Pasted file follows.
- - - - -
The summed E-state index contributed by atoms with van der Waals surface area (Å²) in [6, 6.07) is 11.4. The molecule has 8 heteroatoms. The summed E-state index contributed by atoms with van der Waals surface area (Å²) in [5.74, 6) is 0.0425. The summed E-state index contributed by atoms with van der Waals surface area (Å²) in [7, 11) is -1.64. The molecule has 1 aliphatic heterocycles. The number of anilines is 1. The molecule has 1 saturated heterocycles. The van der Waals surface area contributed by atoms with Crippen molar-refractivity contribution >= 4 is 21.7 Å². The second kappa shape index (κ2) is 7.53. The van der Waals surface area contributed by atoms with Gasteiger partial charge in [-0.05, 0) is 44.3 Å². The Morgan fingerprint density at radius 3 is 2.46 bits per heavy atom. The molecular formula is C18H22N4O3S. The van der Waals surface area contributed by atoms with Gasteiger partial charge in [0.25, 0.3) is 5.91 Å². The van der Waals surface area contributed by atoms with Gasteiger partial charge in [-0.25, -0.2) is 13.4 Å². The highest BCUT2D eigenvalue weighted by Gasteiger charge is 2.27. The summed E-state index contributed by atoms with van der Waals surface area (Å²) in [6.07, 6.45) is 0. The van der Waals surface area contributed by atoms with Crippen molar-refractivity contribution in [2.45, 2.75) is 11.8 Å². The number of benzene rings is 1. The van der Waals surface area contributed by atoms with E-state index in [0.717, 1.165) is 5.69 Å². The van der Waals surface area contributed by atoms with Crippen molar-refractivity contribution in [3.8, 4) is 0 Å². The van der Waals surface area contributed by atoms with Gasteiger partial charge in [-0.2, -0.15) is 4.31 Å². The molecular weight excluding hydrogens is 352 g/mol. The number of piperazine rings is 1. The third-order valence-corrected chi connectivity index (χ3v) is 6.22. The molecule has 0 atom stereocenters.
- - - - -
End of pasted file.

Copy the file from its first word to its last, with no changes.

The summed E-state index contributed by atoms with van der Waals surface area (Å²) in [6, 6.07) is 11.4. The molecule has 8 heteroatoms. The summed E-state index contributed by atoms with van der Waals surface area (Å²) in [5.74, 6) is 0.0425. The summed E-state index contributed by atoms with van der Waals surface area (Å²) in [7, 11) is -1.64. The molecule has 1 aliphatic heterocycles. The number of anilines is 1. The molecule has 1 saturated heterocycles. The van der Waals surface area contributed by atoms with Crippen molar-refractivity contribution >= 4 is 21.7 Å². The second kappa shape index (κ2) is 7.53. The van der Waals surface area contributed by atoms with Gasteiger partial charge in [-0.05, 0) is 44.3 Å². The Morgan fingerprint density at radius 3 is 2.46 bits per heavy atom. The molecular formula is C18H22N4O3S. The van der Waals surface area contributed by atoms with Gasteiger partial charge in [0.25, 0.3) is 5.91 Å². The van der Waals surface area contributed by atoms with Gasteiger partial charge in [-0.25, -0.2) is 13.4 Å². The highest BCUT2D eigenvalue weighted by Gasteiger charge is 2.27. The summed E-state index contributed by atoms with van der Waals surface area (Å²) in [6.07, 6.45) is 0. The van der Waals surface area contributed by atoms with Crippen molar-refractivity contribution in [2.45, 2.75) is 11.8 Å². The number of benzene rings is 1. The van der Waals surface area contributed by atoms with E-state index in [0.717, 1.165) is 5.69 Å². The van der Waals surface area contributed by atoms with Crippen molar-refractivity contribution in [3.8, 4) is 0 Å². The van der Waals surface area contributed by atoms with Gasteiger partial charge in [-0.2, -0.15) is 4.31 Å². The molecular weight excluding hydrogens is 352 g/mol. The number of piperazine rings is 1. The third-order valence-corrected chi connectivity index (χ3v) is 6.22. The molecule has 0 atom stereocenters.